When the third sensor 106 detects a body seated in the rear seating section 102, a third control signal is generated and sent to the actuator which causes the door to open thereby opening the air duct carrier 110. Similarly, when the fourth sensor 108 detects a body seated in the rear seating section 104, a fourth control signal is generated and sent to the actuator which causes the door to open thereby opening the air duct carrier 112. Thus, the rear seating region 100 is automatically controlled so that air flows to occupied regions thereof. If no passengers are present in the rear seating region 100, then the air duct carriers 110, 112 preferably remain closed and air flow is maximized in the forward portion of the vehicle instead 10 (FIG. 1) of transferring air to unoccupied areas. It will be appreciated that additional sensors may be provided in the rear seating section 100 for detecting a body anywhere within the rear seating section 100.

Referring now to FIGS. 1-5. The default settings for the air outlet members 42, 44, 46, 48 can be preset (e.g., at the factory) or can be user controlled. For example, the automatic airflow system 30 of the present invention may be configured so that air outlet members 42, 44 are always open (i.e., associated doors 72 are open in the default position). In such a system, the first sensor 52 on the driver seat 20 can be eliminated. Furthermore, the settings of each of the sensors 52, 54, 106, 108 can be preset or user controlled. As mentioned above, in one embodiment the sensors 52, 54, 106, 108 are mass sensors that activate the corresponding actuators when a mass of at least 40 lbs. (18.14 kg) is sensed. However, in another embodiment, the user, for example, can vary this mass threshold with a control apparatus such as an in-dash computer system (not shown). It is also understood that the type of air outlet members 42, 44, 46, 48 or air duct 32 is not critical to the operation of automatic airflow system 30. Furthermore, floor duct tubes or overhead duct tubes can carry the airflow that is controllable with automatic airflow system 30. The air duct 32, while described herein as a common air duct may actually comprise separate air ducts. Furthermore, the location and type of actuator 90 employed can vary, generally depending on the type of air outlet member employed.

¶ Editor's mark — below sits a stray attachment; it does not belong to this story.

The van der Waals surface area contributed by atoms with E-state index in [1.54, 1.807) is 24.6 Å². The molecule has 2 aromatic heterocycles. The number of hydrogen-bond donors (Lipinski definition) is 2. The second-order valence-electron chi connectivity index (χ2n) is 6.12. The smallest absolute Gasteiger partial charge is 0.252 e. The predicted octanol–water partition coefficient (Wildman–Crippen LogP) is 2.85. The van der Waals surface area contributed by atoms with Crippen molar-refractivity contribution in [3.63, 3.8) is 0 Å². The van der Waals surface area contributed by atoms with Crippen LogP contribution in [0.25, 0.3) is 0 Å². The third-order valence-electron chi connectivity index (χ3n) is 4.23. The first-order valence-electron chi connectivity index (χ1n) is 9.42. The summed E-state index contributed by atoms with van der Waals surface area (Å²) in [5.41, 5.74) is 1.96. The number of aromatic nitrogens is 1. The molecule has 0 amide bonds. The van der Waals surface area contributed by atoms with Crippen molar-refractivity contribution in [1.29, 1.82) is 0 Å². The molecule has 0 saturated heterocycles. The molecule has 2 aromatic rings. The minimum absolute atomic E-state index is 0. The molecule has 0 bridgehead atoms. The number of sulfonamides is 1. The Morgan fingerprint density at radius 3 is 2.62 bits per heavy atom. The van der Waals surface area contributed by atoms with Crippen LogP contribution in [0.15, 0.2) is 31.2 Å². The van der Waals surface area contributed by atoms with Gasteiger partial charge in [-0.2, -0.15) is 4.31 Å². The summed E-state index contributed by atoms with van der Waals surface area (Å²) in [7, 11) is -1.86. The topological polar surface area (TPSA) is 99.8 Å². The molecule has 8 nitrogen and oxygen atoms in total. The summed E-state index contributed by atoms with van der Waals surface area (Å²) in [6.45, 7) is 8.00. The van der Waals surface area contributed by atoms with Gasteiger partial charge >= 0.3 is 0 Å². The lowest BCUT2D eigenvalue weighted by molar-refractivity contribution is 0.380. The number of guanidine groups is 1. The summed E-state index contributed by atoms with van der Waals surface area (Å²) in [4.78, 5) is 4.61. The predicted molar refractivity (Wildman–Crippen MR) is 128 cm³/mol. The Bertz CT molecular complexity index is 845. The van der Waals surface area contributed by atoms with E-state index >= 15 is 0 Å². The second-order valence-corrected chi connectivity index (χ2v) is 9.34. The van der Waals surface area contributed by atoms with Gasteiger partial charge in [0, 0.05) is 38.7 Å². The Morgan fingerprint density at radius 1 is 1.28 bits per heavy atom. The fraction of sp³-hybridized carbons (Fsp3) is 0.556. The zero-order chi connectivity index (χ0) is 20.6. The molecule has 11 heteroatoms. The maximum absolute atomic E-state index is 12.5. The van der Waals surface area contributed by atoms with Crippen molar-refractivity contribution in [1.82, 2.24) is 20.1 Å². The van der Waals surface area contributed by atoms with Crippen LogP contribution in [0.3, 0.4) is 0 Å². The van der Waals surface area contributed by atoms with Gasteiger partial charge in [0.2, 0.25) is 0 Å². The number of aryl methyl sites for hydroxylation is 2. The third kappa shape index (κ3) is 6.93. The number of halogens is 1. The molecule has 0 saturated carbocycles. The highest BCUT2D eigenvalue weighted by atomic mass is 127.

Additionally, the location and type of the door 74 can vary. For example, where a common air duct, such as air duct 32, is employed, a single radial swing door 74 can be configured and positioned such that, by default, air is directed to the driver side 48, and when a body is detected in the passenger seat 21, this door 74 opens allowing air to flow to all of air outlet members 42, 44, 46, 48.

One advantage of the present invention is the provision of a higher air volume and velocity to regions of the vehicle interior 14 having bodies seated therein. Another alternative embodiment provides an isolation advantage such that when no bodies are detected in the vehicle 10 (e.g., when the automobile is parked), the air outlet members 42, 44, 46, 48 can be isolated from a vehicle air vent (not shown) preventing the introduction of outside air or the escape of interior air. This embodiment generally includes a power feed (not shown) that remains activated after the vehicle 10 is shut down, which can be a temporary power feed (e.g., long enough for the sensors to detect the lack of bodies and signal the actuator to close the doors).

While the invention has been described with reference to a preferred embodiment and various alternative embodiments, it will be understood by those skilled in the art that various changes may be made and equivalents may be substituted for elements thereof without departing from the scope of the invention.

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Referenced by
Citing PatentFiling datePublication dateApplicantTitle
US6554696 *Jun 28, 2001Apr 29, 2003Collins & Aikman Products Co.Air duct outlets with closeable doors and vehicles incorporating same
US6629424 *Jun 30, 2000Oct 7, 2003Zexel Valeo Climate Control CorporationAir conditioner for car and instrument panel module
US6736719May 21, 2003May 18, 2004Collins & Aikman Products Co.Air duct outlet with joystick louver control
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US6840852Sep 11, 2003Jan 11, 2005Collins & Aikman Products Co.Air duct outlets with manual and automatic air stream direction control
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US6904763 *May 9, 2003Jun 14, 2005Zexel Valeo Climate Control CorporationAutomotive air conditioner and instrument panel module
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US8262443 *Nov 14, 2005Sep 11, 2012C.R.F. Società Consortile Per AzioniAir distribution system with contactless activation of air openings
US20080108292 *Apr 3, 2007May 8, 2008C.R.F. Societa Consortile Per AzioniAir-distribution system, with contactless activation of air outlets
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DE102011084439A1 *Oct 13, 2011Apr 18, 2013Bayerische Motoren Werke AktiengesellschaftAir outlet device i.e. air outlet grill, for e.g. air conditioning apparatus of passenger car, has electrically controllable actuator provided for moving air guide elements, where air guide elements are more adjustably arranged
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EP1659011A1 *Nov 18, 2004May 24, 2006C.R.F. Società Consortile per AzioniAir distribution system with contactless activation of air openings
Classifications
U.S. Classification454/75, 454/152, 237/12.30R, 165/41
International ClassificationB60H1/00
Cooperative ClassificationB60H1/00742, B60H1/00821, B60H1/00871
European ClassificationB60H1/00Y5A, B60H1/00Y6A5, B60H1/00Y6A